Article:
PROMOTION Avocados are everywhere! On Instagram you’ll find avocado roses (find them at #avocadorose#avocadoflower, and #avocadolove), avocado on (sweet potato) toast (often with a poached egg), and then all over newspapers, magazines, and blogs. When I announced on Instagram last week that I’d be doing a special series on avocados, the response was super enthusiastic – I’m so glad you’re all avocado fans like me! :-)


Guten Morgen! ☀️ Dieses Avocado-Dessert gab es gestern bei uns! Das Rezept veröffentliche ich nächste Woche auf dem Blog, da gibt es dann nämlich gleich ein ganzes Avocado-Special!

Ein von Hannah Frey (@projekt_gesund_leben) gepostetes Foto am 27. Jun 2016 um 23:25 Uhr

And so this week, I’m posting my Avocado Special Series in cooperation with Pro Hass, the Peruvian Avocado Commission! Peru’s summer avocado season lasts from mid-June to the end of August. And avocado is perfect for the warmer months!

In this series, I’ll share three recipes I’ve developed – including a breakfast, a main, and a dessert – and provide you with all kinds of interesting facts about avocados. Enjoy!

Hannah 0015© Franzi Schädel

The Hass Avocado: Star of Peruvian Cuisine

Hass avocados play a major role in Peruvian cooking – but not only there. Avocados have long been beloved in the U.S., and now they’re gaining popularity in Europe, with the Hass avocado being one of the most popular varieties on the market in Central Europe. The Hass owes its name to the Californian amateur horticulturist Rudolph Hass, who found it in his garden by chance in the 1920s. Thus the Hass wasn’t the result of targeted breeding – rather, it’s a random mutation. Today, Hass avocados are cultivated in Peru, California, Mexico, Chile, Spain, and Israel. 

Avocados grow on trees and, botanically speaking, they’re fruits, not vegetables. Also, the pit isn’t actually a pit – it’s a seed!

Hannah 0012© Franzi Schädel

Superfood Avocado

The Aztecs, who were well acquainted with avocados – the fruit, in fact, most likely originated in the region where they lived – called avocados “ahuacatl,” which means “butter of the forest.” In some parts of the world (primarily in Asia), the avocado is still called “butter fruit” due to its creamy flesh and the fact that it’s often used as a butter substitute.

Avocados are not only nourishing and delicious, but they’re also versatile. Whether eaten plain with salt and pepper, cut up or mashed in salads, sliced and layered over bread, as guacamole, or in desserts … there are so many ways to enjoy avocados.

But it’s not only their delicate, slightly nutty flavor that makes them so popular, but also their nutrient density: the avocado has definitely earned its superfood status! While avocados were once considered “calorie bombs” due to their high fat content, we now know that most of the fat in a ripe avocado is made up of healthy unsaturated fatty acids, which lower cholesterol levels and ensure beautiful skin and hair.

The fruits also contain vitamins A, C, D, E, K, and B vitamins like folic acid, which prevents cardiovascular disease. In addition, avocados provide minerals such as potassium, calcium, iron, magnesium, and copper as well as a third of our daily fiber requirement.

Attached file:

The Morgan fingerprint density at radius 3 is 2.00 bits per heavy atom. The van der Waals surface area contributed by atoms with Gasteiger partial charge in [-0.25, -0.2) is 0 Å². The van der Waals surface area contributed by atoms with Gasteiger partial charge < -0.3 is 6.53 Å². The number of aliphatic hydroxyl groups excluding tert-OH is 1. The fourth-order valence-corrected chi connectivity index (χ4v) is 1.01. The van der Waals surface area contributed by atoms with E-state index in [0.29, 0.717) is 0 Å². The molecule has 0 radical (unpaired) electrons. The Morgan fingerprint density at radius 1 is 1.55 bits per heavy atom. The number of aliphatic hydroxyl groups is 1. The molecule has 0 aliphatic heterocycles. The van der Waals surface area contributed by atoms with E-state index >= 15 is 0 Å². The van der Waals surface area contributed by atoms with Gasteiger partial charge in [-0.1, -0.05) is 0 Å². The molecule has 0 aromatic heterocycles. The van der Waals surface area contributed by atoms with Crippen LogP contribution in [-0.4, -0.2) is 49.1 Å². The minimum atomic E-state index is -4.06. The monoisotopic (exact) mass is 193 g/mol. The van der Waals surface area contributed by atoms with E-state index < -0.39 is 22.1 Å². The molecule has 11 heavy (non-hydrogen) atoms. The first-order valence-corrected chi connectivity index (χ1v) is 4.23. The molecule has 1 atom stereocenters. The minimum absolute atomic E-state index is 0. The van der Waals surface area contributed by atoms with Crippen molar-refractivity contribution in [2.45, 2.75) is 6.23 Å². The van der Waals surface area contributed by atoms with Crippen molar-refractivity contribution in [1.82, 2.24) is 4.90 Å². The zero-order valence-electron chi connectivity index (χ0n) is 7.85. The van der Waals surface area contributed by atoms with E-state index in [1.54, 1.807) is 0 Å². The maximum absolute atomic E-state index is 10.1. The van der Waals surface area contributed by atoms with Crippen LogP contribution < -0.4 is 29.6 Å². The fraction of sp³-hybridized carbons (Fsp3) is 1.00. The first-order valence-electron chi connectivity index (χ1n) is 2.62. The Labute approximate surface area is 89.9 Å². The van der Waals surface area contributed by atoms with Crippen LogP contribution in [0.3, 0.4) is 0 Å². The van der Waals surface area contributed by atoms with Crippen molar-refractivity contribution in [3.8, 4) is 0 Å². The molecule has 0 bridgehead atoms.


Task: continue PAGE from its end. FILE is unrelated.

Avocado Toast: A Twist on a Classic

And now for the recipes: let’s start with breakfast! Avocado Toast is not only a hearty way to begin your day, but also works beautifully as a main – in that case I might make two (or even three, if I’m really hungry) toasts instead of just one. It makes for a light summer meal – and, since it’s super quick to prepare, is also ideal when you’re strapped for time.

The week before last I presented you a similar, but very different recipe with “toast”: Sweet Potato Toast with Avocado – which is also a great way to integrate the Hass Avocado into your breakfast, lunch, or dinner.

Sweet Potato Toast with Avocado

Avocado-Toast1Avocado Toast (Guacamole)

Avocado Toast (Guacamole)

Rezept drucken
Rezept drucken
Prep Time 10 minutes
Cook Time
Passive Time
  • 2 Avocados Hass
  • 1 lime
  • 1 tomato
  • 1 shallot
  • salt*
  • chili powder*
  • 4 slices whole-grain toast
  • watercress
  • pepper*
  1. Make the guacamole: slice the avocados lengthwise all around, then hold both sides and twist in opposite direction to pull apart. Remove the pit with a spoon or knife, score flesh into cubes, remove and then mash with a fork.
  2. Cut the lime in half and juice. Wash tomato, pat dry, and dice.
  3. Peel shallot (or onion) and finely chop.
  4. Combine everything and season with salt, pepper, and chili powder.
  5. Toast the bread and spread with guacamole. Garnish with watercress.
NACHGEKOCHT? Teile deine Fotos mit mir (@projekt_gesund_leben) und meiner Community auf Instagram und nutze meine Hashtags #projektgesundleben und #projektzuckerfrei!


This post was created in cooperation with Peruvian Avocado Commission.

0 replies

Leave a Reply

Want to join the discussion?
Feel free to contribute!

Leave a Reply

Your email address will not be published. Required fields are marked *